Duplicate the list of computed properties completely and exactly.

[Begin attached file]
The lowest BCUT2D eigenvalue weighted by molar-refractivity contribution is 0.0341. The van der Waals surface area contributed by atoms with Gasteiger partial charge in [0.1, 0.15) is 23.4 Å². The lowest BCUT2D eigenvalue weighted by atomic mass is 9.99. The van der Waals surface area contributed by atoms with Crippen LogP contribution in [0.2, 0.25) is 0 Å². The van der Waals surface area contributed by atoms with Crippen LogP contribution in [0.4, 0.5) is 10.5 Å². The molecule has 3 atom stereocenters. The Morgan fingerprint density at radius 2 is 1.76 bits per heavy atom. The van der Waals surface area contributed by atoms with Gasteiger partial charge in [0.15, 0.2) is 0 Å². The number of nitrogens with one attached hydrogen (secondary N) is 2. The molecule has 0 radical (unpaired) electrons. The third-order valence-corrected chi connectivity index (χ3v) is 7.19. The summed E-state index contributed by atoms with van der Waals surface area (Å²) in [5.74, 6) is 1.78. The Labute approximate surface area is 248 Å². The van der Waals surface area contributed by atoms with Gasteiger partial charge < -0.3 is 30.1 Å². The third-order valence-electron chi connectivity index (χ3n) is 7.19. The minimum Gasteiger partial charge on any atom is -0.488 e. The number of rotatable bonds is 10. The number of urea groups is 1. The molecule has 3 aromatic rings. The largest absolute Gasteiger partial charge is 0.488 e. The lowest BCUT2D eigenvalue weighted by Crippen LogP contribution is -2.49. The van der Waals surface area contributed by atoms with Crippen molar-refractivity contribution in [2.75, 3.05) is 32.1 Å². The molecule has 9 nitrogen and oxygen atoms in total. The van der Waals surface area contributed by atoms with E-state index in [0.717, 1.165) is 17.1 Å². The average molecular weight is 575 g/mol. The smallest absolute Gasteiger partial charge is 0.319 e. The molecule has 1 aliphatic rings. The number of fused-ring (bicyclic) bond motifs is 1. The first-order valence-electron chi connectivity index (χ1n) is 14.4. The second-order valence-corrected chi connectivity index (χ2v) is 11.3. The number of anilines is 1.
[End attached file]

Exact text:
The lowest BCUT2D eigenvalue weighted by molar-refractivity contribution is 0.0341. The van der Waals surface area contributed by atoms with Gasteiger partial charge in [0.1, 0.15) is 23.4 Å². The lowest BCUT2D eigenvalue weighted by atomic mass is 9.99. The van der Waals surface area contributed by atoms with Crippen LogP contribution in [0.2, 0.25) is 0 Å². The van der Waals surface area contributed by atoms with Crippen LogP contribution in [0.4, 0.5) is 10.5 Å². The molecule has 3 atom stereocenters. The Morgan fingerprint density at radius 2 is 1.76 bits per heavy atom. The van der Waals surface area contributed by atoms with Gasteiger partial charge in [0.15, 0.2) is 0 Å². The number of nitrogens with one attached hydrogen (secondary N) is 2. The molecule has 0 radical (unpaired) electrons. The third-order valence-corrected chi connectivity index (χ3v) is 7.19. The summed E-state index contributed by atoms with van der Waals surface area (Å²) in [5.74, 6) is 1.78. The Labute approximate surface area is 248 Å². The van der Waals surface area contributed by atoms with Gasteiger partial charge < -0.3 is 30.1 Å². The third-order valence-electron chi connectivity index (χ3n) is 7.19. The minimum Gasteiger partial charge on any atom is -0.488 e. The number of rotatable bonds is 10. The number of urea groups is 1. The molecule has 3 aromatic rings. The largest absolute Gasteiger partial charge is 0.488 e. The lowest BCUT2D eigenvalue weighted by Crippen LogP contribution is -2.49. The van der Waals surface area contributed by atoms with Crippen molar-refractivity contribution in [2.75, 3.05) is 32.1 Å². The molecule has 9 nitrogen and oxygen atoms in total. The van der Waals surface area contributed by atoms with E-state index in [0.717, 1.165) is 17.1 Å². The average molecular weight is 575 g/mol. The smallest absolute Gasteiger partial charge is 0.319 e. The molecule has 1 aliphatic rings. The number of fused-ring (bicyclic) bond motifs is 1. The first-order valence-electron chi connectivity index (χ1n) is 14.4. The second-order valence-corrected chi connectivity index (χ2v) is 11.3. The number of anilines is 1.